One of the things that I dislike the most about the standard 5th edition Dungeons & Dragons rules is its system of “rests.” Even if adventurers have been in the savage wildlands for several weeks, so long as they can manage to camp for eight hours, i.e., take a “long rest,” all of them will be (almost) as good as new. After a long rest, characters recover all their hit points, spells, abilities, and so forth. The only minimal kind of attrition that they experience is that they can recover only half of their hit dice (but another long rest a day later can get them back to full).
The potency of long rests greatly reduces the roles of attrition and resource management in adventuring, things that were very important in earlier (TSR era) versions of the game. Attrition and resource management make the game more interesting and challenging, in my view. And while D&D has never been very good with respect to “simulation” (to say the least), completely “recharging” after a nap in a sleeping bag is “video-gamey” at its worst.
Now there are options that DMs can use alter the unfortunate nature of rests and recovery in 5e D&D. The Dungeon Master’s Guide mentions a few decent ones in Chapter 9. One is “Healer’s Kit Dependency,” which requires the use of a healing kit in order for a character to spend any hit dice (healer’s kits come with 10 ‘uses’ each). Another is “Slow Natural Healing,” which eliminates the automatic recovery of hit points after a long rest (characters have to spend hit dice in order to recover any hit points, whether after long rests or short rests). And then there is the “Gritty Realism” rest variant, according to which a short rest is eight hours, and a long rest one week. A version of the latter option is used in Adventures in Middle-earth (now Lord of the Rings Role-playing), with “long rests” possible only in ‘safe’ locations (e.g., Rivendell or Lake-town), which perhaps explains why I was so thrown off by the standard 5e rules after having run an AiME campaign in the past.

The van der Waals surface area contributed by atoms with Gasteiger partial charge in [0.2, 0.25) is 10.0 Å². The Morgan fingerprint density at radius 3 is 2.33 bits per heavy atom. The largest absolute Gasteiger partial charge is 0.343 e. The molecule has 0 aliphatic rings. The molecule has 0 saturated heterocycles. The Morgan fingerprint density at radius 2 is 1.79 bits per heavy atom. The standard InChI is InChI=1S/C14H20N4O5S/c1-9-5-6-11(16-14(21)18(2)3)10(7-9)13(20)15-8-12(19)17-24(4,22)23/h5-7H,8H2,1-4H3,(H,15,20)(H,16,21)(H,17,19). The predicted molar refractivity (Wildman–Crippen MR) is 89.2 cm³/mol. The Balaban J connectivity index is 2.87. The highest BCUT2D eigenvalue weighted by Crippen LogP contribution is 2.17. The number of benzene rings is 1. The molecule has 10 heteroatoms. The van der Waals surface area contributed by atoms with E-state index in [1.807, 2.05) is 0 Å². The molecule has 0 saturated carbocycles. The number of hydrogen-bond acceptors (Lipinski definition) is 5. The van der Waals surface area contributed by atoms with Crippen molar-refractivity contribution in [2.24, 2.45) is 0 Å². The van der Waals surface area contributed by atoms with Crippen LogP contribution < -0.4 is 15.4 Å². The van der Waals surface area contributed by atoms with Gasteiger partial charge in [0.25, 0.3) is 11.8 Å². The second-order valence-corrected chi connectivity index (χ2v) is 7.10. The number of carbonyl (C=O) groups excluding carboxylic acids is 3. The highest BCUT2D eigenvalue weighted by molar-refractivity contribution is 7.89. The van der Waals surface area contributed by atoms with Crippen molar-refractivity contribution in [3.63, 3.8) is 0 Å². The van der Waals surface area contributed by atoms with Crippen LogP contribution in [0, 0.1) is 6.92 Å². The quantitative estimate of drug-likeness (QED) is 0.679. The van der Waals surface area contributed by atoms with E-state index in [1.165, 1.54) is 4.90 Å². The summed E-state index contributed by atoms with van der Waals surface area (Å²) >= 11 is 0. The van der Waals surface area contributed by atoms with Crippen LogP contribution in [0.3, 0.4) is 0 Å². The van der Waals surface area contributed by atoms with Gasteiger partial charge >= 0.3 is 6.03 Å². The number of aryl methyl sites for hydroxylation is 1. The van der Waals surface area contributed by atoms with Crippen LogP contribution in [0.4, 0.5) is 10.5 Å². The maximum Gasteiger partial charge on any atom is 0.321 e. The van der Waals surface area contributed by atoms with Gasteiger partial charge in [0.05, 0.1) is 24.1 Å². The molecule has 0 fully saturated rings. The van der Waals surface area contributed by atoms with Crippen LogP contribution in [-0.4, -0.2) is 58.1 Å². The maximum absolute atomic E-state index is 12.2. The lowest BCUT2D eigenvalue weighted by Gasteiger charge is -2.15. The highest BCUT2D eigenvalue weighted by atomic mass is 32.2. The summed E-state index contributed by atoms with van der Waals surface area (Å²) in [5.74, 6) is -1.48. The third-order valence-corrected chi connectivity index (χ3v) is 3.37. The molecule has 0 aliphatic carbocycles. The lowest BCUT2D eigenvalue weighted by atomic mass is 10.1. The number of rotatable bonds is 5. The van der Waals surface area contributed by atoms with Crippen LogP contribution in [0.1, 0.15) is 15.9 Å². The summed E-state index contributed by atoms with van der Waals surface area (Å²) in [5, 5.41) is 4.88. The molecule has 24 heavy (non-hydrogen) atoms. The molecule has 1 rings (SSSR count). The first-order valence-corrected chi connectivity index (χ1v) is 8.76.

The Into the Unknown rules make rest and recovery somewhat less easy than do the standard 5e rules, although they don’t go as far as AiME or the “Gritty Realism” variant. Below I’ve summarized them. I also added “safe rest,” although I think that it just makes explicit what is already implicit in the rules. Obviously, these rules could be used in any 5e D&D game (given the compatibility of ItU with 5e).
Short rests: One segment (10 minutes) with no strenuous activity (e.g., combat).
· No more than one short rest can be completed in any given hour. (Characters can “rest” for longer than one segment if they choose, of course, but they will gain the benefits for only one short rest in doing so.)
· Characters must consume rations (one-third of one day’s worth) in order to gain any benefits from a short rest.
· During a short rest, a PC can:
o Spend one hit die to recover hit points (only once/PC).
o Use a healing kit to spend one additional hit die to recover hit points (only once/PC).
o Regain “Second Wind” (fighters).
o Regain “Mighty Deeds” (fighting style – fighters).
o Regain “Action Surge” (fighters).
o Regain “Indomitable” (fighters).
o Regain “Channel Divinity” (priests).
o Use “Arcane Recovery” (magic-users).
o Regain “Arcane Study” (magic-users).
o Regain “Spellcraft” (magic-users).
Long rests: Two watches (8 hours) with no significant disruptions (e.g., combat, strenuous actions, chases, etc.).
· No more than one long rest can be completed every 24 hours. (Characters can “rest” for up to 24 hours if they choose, but they will gain the benefits for only one long rest in doing so.)
· After a long rest, a PC:
o Recovers one used hit die.
o Can spend multiple hit dice to recover hit points (these rolls are made with advantage, unlike rolls after short rests).
o Recover one level of exhaustion.
o Prepare spells.
o Regain spell slots.
o Regain “Arcane Recovery” (magic-users).
o Regain any abilities that would be regained after a short rest (see above).
Safe rests: At least one full day (24 hours) of rest in a safe, civilized location (e.g., a well-protected keep, an inn within a friendly town, an elf-lord’s haven, etc.).
· After a safe rest, PCs recover all lost hit points, hit dice, spells, class abilities, etc.
o Certain unusual conditions (e.g., specific diseases) may require multiple safe rests or special treatments (e.g., potions, spells, rituals, divine intervention, etc.) to remove.